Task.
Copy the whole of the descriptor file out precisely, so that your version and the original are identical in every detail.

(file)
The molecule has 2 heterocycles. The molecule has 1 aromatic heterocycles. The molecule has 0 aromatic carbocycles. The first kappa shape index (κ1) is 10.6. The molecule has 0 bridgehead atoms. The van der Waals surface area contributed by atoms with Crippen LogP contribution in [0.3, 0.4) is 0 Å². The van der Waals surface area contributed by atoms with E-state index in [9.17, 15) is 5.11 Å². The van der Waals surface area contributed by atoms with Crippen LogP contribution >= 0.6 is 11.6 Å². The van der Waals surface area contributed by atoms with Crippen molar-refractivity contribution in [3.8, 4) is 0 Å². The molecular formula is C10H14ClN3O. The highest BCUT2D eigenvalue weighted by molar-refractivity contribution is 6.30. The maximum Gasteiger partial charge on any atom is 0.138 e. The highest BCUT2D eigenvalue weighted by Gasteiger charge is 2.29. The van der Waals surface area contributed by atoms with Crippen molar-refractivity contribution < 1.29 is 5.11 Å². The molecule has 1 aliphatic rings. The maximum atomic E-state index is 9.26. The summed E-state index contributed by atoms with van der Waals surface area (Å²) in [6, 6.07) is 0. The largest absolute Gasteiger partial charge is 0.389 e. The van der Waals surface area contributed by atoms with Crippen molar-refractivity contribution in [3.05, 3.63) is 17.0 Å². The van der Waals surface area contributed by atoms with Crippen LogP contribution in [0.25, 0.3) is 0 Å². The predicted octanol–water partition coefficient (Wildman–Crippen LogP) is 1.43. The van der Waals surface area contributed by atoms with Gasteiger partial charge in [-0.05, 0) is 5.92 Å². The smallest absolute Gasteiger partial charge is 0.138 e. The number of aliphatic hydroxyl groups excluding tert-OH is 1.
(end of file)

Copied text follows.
The molecule has 2 heterocycles. The molecule has 1 aromatic heterocycles. The molecule has 0 aromatic carbocycles. The first kappa shape index (κ1) is 10.6. The molecule has 0 bridgehead atoms. The van der Waals surface area contributed by atoms with Crippen LogP contribution in [0.3, 0.4) is 0 Å². The van der Waals surface area contributed by atoms with E-state index in [9.17, 15) is 5.11 Å². The van der Waals surface area contributed by atoms with Crippen LogP contribution >= 0.6 is 11.6 Å². The van der Waals surface area contributed by atoms with Crippen molar-refractivity contribution in [3.8, 4) is 0 Å². The molecular formula is C10H14ClN3O. The highest BCUT2D eigenvalue weighted by molar-refractivity contribution is 6.30. The maximum Gasteiger partial charge on any atom is 0.138 e. The highest BCUT2D eigenvalue weighted by Gasteiger charge is 2.29. The van der Waals surface area contributed by atoms with Crippen molar-refractivity contribution < 1.29 is 5.11 Å². The molecule has 1 aliphatic rings. The maximum atomic E-state index is 9.26. The summed E-state index contributed by atoms with van der Waals surface area (Å²) in [6, 6.07) is 0. The largest absolute Gasteiger partial charge is 0.389 e. The van der Waals surface area contributed by atoms with Crippen molar-refractivity contribution in [3.05, 3.63) is 17.0 Å². The van der Waals surface area contributed by atoms with Crippen LogP contribution in [0.25, 0.3) is 0 Å². The predicted octanol–water partition coefficient (Wildman–Crippen LogP) is 1.43. The van der Waals surface area contributed by atoms with Gasteiger partial charge in [-0.05, 0) is 5.92 Å². The smallest absolute Gasteiger partial charge is 0.138 e. The number of aliphatic hydroxyl groups excluding tert-OH is 1.